“Once upon a time in Indiana . . . Giants roamed the land . . . and Davids stalked them.”
Invincible, Indiana is the single best literary representation of Hoosier Hysteria ever written. Why? Because it captures the nostalgia, the passion and the purity of Indiana high school basketball before the awful specter of class basketball appeared in 1997. And because it depicts small town Indiana so incisively that you wonder if author Nate Dunlevy’s portrait could possibly be true.
Take Invincible, a small town with deeply ingrained traditions – in this case, 49 straight years of .500 basketball. A precisely equal number of wins and losses for 49 years spells one thing: mediocrity. And then add a young, ambitious coach who arrives from Indianapolis and wants to install a new system that will carry them to the state finals. You’re all set for a titanic and truly hilarious clash of values.
Coach Dale Cooper also teaches government, of course, an assignment that has its own quirks and funny moments. His relationships, both with his students and with the town hierarchy of principal, school superintendent, mayor and other adult notables, are complicated by his status of outsider. It’s a learning experience for him, too.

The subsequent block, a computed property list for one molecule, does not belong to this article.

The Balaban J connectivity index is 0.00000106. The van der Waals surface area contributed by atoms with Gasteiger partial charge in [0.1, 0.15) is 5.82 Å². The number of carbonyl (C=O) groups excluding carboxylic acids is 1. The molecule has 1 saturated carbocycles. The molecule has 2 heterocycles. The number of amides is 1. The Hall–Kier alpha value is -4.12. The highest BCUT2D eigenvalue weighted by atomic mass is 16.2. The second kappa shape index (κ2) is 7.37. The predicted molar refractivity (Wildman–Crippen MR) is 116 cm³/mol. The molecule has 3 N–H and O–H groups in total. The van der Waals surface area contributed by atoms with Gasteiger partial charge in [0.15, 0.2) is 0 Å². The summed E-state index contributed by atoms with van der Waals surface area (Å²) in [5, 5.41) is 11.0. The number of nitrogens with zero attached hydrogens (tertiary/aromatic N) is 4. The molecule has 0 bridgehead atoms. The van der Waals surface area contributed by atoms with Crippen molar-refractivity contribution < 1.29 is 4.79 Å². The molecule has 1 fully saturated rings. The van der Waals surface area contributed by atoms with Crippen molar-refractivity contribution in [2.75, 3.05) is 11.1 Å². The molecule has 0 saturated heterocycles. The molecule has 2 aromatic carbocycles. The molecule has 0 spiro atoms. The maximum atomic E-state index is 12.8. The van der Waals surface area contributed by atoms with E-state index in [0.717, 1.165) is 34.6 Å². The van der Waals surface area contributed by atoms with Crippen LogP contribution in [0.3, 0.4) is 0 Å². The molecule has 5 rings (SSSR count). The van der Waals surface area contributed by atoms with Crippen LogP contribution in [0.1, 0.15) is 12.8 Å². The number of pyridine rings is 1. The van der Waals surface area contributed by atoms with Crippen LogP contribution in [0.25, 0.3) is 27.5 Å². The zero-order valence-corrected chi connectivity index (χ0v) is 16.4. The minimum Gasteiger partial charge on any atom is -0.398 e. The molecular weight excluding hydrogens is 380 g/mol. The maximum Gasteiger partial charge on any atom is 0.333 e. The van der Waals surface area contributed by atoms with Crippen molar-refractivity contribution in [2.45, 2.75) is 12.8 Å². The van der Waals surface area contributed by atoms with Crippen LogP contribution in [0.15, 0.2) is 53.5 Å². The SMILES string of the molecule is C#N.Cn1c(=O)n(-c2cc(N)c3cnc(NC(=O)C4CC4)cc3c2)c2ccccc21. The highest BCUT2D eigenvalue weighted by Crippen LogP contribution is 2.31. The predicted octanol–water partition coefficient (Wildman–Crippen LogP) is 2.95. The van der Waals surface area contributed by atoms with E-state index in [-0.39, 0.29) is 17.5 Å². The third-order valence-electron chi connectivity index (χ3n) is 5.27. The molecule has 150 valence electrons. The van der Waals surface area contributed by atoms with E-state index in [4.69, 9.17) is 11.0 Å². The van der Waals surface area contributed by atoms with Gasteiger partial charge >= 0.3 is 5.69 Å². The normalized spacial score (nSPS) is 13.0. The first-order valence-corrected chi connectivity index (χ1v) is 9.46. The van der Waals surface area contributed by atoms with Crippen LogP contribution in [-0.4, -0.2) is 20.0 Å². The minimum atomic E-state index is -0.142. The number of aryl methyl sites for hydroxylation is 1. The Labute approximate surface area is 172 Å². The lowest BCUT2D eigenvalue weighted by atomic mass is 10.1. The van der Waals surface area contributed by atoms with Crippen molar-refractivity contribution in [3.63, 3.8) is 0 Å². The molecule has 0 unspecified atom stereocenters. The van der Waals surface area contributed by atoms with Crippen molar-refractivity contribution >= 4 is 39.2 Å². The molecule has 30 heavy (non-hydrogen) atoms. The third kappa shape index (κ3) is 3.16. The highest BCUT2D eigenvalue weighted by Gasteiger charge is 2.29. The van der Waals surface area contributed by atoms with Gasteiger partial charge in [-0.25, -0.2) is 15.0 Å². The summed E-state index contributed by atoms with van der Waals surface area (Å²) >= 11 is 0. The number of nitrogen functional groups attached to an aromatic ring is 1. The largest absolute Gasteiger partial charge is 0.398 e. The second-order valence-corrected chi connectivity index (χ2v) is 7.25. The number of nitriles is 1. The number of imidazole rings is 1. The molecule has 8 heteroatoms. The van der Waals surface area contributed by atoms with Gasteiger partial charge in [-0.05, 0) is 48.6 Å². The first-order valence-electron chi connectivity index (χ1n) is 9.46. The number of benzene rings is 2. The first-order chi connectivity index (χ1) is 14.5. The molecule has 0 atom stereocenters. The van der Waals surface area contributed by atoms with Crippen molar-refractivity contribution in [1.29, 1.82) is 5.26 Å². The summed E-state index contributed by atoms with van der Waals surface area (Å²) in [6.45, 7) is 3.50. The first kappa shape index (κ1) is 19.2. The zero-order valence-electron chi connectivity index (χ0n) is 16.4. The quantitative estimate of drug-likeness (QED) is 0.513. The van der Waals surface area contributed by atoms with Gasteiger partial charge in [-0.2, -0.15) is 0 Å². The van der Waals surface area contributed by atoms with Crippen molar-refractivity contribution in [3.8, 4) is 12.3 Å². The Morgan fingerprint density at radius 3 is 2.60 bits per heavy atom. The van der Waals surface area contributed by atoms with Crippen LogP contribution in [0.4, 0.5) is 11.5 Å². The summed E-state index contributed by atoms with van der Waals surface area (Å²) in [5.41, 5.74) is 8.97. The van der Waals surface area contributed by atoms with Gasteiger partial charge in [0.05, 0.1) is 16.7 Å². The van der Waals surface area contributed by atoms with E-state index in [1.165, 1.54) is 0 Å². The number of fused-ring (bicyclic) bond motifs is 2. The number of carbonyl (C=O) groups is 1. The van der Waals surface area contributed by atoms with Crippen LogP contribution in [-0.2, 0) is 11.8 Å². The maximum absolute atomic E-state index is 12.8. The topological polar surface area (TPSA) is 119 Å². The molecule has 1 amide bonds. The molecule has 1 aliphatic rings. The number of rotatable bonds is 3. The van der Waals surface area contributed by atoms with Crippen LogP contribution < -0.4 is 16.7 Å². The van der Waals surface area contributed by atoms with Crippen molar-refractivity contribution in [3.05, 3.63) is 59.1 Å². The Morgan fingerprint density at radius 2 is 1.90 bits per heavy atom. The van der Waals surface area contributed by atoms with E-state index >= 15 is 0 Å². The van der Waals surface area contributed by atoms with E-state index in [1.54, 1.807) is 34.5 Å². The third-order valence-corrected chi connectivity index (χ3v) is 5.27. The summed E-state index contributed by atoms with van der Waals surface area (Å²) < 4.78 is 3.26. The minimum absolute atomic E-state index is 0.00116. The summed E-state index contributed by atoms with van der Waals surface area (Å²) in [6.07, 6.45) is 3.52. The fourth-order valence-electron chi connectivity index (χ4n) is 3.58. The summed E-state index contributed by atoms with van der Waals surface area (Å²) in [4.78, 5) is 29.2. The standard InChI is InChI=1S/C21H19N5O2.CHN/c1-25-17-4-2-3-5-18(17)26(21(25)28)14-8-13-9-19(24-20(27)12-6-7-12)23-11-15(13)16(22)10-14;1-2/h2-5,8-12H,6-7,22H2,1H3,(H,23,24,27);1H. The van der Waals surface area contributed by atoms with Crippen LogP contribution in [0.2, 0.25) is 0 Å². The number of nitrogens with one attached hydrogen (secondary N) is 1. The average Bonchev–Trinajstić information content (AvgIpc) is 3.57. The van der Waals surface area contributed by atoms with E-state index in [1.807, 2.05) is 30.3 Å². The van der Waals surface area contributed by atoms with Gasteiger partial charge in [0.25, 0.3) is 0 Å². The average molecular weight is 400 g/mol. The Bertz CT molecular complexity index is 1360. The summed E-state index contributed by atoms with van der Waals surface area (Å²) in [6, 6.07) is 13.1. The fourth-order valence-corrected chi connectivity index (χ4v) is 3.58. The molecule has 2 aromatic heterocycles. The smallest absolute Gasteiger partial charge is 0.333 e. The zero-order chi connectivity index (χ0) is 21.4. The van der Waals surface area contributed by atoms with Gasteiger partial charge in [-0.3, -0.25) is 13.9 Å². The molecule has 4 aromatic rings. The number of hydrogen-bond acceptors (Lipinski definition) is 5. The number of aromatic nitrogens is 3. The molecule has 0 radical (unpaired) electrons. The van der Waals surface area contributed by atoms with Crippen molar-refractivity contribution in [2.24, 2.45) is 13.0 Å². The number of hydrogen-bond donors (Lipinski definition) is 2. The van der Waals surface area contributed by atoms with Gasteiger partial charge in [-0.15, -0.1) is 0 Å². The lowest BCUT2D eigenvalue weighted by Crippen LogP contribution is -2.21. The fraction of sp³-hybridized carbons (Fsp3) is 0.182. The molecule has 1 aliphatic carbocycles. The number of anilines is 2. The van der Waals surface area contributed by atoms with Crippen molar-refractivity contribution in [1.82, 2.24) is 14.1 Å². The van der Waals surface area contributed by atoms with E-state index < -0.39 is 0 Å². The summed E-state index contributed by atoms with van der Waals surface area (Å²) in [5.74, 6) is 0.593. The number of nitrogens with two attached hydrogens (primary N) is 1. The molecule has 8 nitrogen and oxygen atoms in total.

Two of the players on the team create a dynamic of conflict that brings out a deadly serious aspect of this novel. One is Calvin Turner, an African American kid who has come to live with his prosperous aunt and uncle and who is destined to be a star. The other is Tom Denton, a fierce competitor whose racial views seem stuck in the past. Their rivalry is at the heart of the book.
My favorite part? The team’s schedule. They play Whitko, Fort Wayne South Side, Adams Central, Huntington North, Churubusco, Wawasee, Goshen and so on around the circuit of northeast Indiana high schools. You can almost triangulate the location of fictional Invincible, Indiana, from this odyssey of weekly contests. I relished imagining the team in all those gyms.
“It was basketball. It was Indiana. It was real. It mattered.”
In February and March, Indiana Humanities is exploring the topic of “rivalry,” as part of its Spirit of Competition theme.This post was written by Nancy Conner, director of grants and coordinator of Novel Conversations.